For a brief time in 2000 and 2001, a particularly sympathetic Indonesian environment minister, Sonny Keraf, pursued numerous avenues to impose penalties and fines on Grasberg, including an unsuccessful attempt to invoke the criminal section of the 1997 Environmental Law to cease Freeport-Indonesia’s riverine method of tailings disposal, by which the corporation fed the mine’s waste product into nearby rivers. Under pressure for his pursuit of the part-Indonesian-owned Freeport, Keraf was replaced following the 2001 election.

As Suharto’s reign came to an end, an increasing number of West Papuans also began to campaign against the environmental and social impact of Grasberg. Papuan leaders brought the matter before the US Federal District Court in April 1996 and before the Subcommittee on International Operations and Human Rights of the US House of Representatives in May 1999. Many more attempts, including one to address shareholders at Rio Tinto’s 1998 annual general meeting in London, were foiled by Indonesian authorities.

Building on restrictions introduced in 1991, the US government banned arms transfers to Indonesia for widespread human rights violations in East Timor in 1999. Consequently, Freeport’s payments to the Indonesian military and security forces were more closely scrutinised. The Wall Street Journal found that, between 1991 and 1997, Freeport guaranteed more than $500m in loans so that Suharto’s family and allies could purchase a stake in the mine – a great portion of which was written off by Freeport in 2003.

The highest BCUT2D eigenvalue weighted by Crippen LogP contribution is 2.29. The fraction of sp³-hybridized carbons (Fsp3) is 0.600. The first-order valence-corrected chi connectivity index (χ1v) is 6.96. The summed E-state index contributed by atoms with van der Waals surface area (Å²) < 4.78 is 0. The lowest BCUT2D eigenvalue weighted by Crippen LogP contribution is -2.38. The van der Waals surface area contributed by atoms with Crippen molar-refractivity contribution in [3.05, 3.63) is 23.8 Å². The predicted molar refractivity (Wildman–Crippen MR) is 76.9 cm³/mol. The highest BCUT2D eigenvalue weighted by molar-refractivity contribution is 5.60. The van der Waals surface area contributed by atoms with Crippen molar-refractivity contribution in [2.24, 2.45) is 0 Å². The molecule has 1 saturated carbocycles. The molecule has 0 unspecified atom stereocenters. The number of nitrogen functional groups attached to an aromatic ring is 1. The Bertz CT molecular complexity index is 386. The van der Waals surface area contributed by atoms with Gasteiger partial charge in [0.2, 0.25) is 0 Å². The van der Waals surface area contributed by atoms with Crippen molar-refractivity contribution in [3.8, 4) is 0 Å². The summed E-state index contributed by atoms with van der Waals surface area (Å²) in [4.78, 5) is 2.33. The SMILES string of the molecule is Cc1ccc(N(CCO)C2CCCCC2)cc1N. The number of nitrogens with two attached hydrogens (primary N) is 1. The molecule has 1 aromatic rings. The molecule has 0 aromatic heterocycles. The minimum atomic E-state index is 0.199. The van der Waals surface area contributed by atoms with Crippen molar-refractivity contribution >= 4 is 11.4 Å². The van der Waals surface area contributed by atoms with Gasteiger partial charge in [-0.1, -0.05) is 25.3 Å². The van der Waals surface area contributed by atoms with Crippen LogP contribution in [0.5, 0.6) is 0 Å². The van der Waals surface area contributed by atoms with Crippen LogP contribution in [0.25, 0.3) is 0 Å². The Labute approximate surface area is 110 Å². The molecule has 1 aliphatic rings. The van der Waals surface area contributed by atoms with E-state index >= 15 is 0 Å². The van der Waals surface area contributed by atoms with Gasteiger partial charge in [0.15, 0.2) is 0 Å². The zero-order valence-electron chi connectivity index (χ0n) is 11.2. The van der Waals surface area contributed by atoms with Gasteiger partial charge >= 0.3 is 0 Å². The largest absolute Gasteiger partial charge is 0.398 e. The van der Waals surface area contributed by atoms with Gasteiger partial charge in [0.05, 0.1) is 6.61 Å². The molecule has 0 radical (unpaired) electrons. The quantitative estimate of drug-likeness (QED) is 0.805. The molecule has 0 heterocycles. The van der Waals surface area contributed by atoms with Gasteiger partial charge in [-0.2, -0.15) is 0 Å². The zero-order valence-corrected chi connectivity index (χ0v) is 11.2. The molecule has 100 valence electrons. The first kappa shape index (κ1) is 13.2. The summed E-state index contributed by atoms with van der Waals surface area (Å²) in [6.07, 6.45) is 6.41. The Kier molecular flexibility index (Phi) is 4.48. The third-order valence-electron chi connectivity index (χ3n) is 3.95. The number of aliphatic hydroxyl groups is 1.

An outspoken Australian academic, Lesley McCulloch, also found that the 1996 Timika riots adjacent to the Grasberg mine led to a spike in monetary demands by the Indonesian military, resulting in the funding of a $35m army base. Freeport and Rio Tinto refused to disclose details of the payments.

A history of violence

Then in August 2002, two US teachers and an Indonesian employee of Freeport-Indonesia were murdered at the Grasberg mine complex. Following one rebel’s admission that he was a business partner of the Indonesian military, several New York City pension (superannuation) funds formally requested that Freeport disclose the nature of its Indonesian “security” payments. The shareholders were concerned that such payments violated the Foreign Corrupt Practices Act.